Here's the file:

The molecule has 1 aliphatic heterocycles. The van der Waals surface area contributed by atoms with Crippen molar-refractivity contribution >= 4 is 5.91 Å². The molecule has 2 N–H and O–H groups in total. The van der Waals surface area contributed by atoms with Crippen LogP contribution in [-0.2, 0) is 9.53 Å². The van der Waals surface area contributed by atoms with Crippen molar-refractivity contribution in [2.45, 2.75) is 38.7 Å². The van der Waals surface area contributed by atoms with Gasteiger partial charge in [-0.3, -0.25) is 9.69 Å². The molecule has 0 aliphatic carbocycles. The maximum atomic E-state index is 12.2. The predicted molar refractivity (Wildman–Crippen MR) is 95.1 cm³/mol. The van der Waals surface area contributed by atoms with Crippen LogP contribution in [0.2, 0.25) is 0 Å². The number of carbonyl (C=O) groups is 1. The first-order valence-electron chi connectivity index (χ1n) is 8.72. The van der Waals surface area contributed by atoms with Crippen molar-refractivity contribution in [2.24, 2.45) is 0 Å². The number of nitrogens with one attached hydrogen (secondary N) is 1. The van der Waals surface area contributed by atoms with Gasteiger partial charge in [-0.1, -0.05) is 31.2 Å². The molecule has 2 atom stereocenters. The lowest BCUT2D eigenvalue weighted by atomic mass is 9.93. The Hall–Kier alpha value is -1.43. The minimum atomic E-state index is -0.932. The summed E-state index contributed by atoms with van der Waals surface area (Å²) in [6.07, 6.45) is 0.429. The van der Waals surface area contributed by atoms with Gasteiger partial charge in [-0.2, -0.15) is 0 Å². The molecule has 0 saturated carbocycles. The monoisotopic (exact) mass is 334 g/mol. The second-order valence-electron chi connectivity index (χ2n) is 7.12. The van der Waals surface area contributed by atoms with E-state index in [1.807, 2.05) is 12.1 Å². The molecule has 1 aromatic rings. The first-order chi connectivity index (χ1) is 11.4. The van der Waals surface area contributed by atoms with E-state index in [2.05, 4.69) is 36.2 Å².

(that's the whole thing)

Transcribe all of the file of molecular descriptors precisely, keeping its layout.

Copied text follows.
The molecule has 1 aliphatic heterocycles. The van der Waals surface area contributed by atoms with Crippen molar-refractivity contribution >= 4 is 5.91 Å². The molecule has 2 N–H and O–H groups in total. The van der Waals surface area contributed by atoms with Crippen LogP contribution in [-0.2, 0) is 9.53 Å². The van der Waals surface area contributed by atoms with Crippen molar-refractivity contribution in [2.45, 2.75) is 38.7 Å². The van der Waals surface area contributed by atoms with Gasteiger partial charge in [-0.3, -0.25) is 9.69 Å². The molecule has 0 aliphatic carbocycles. The maximum atomic E-state index is 12.2. The predicted molar refractivity (Wildman–Crippen MR) is 95.1 cm³/mol. The van der Waals surface area contributed by atoms with Crippen LogP contribution in [0.2, 0.25) is 0 Å². The number of carbonyl (C=O) groups is 1. The first-order valence-electron chi connectivity index (χ1n) is 8.72. The van der Waals surface area contributed by atoms with Crippen molar-refractivity contribution in [2.24, 2.45) is 0 Å². The number of nitrogens with one attached hydrogen (secondary N) is 1. The van der Waals surface area contributed by atoms with Gasteiger partial charge in [-0.1, -0.05) is 31.2 Å². The molecule has 2 atom stereocenters. The lowest BCUT2D eigenvalue weighted by atomic mass is 9.93. The Hall–Kier alpha value is -1.43. The minimum atomic E-state index is -0.932. The summed E-state index contributed by atoms with van der Waals surface area (Å²) in [6.07, 6.45) is 0.429. The van der Waals surface area contributed by atoms with Gasteiger partial charge in [-0.2, -0.15) is 0 Å². The molecule has 0 saturated carbocycles. The monoisotopic (exact) mass is 334 g/mol. The second-order valence-electron chi connectivity index (χ2n) is 7.12. The van der Waals surface area contributed by atoms with E-state index in [1.807, 2.05) is 12.1 Å². The molecule has 1 aromatic rings. The first-order chi connectivity index (χ1) is 11.4. The van der Waals surface area contributed by atoms with E-state index in [2.05, 4.69) is 36.2 Å².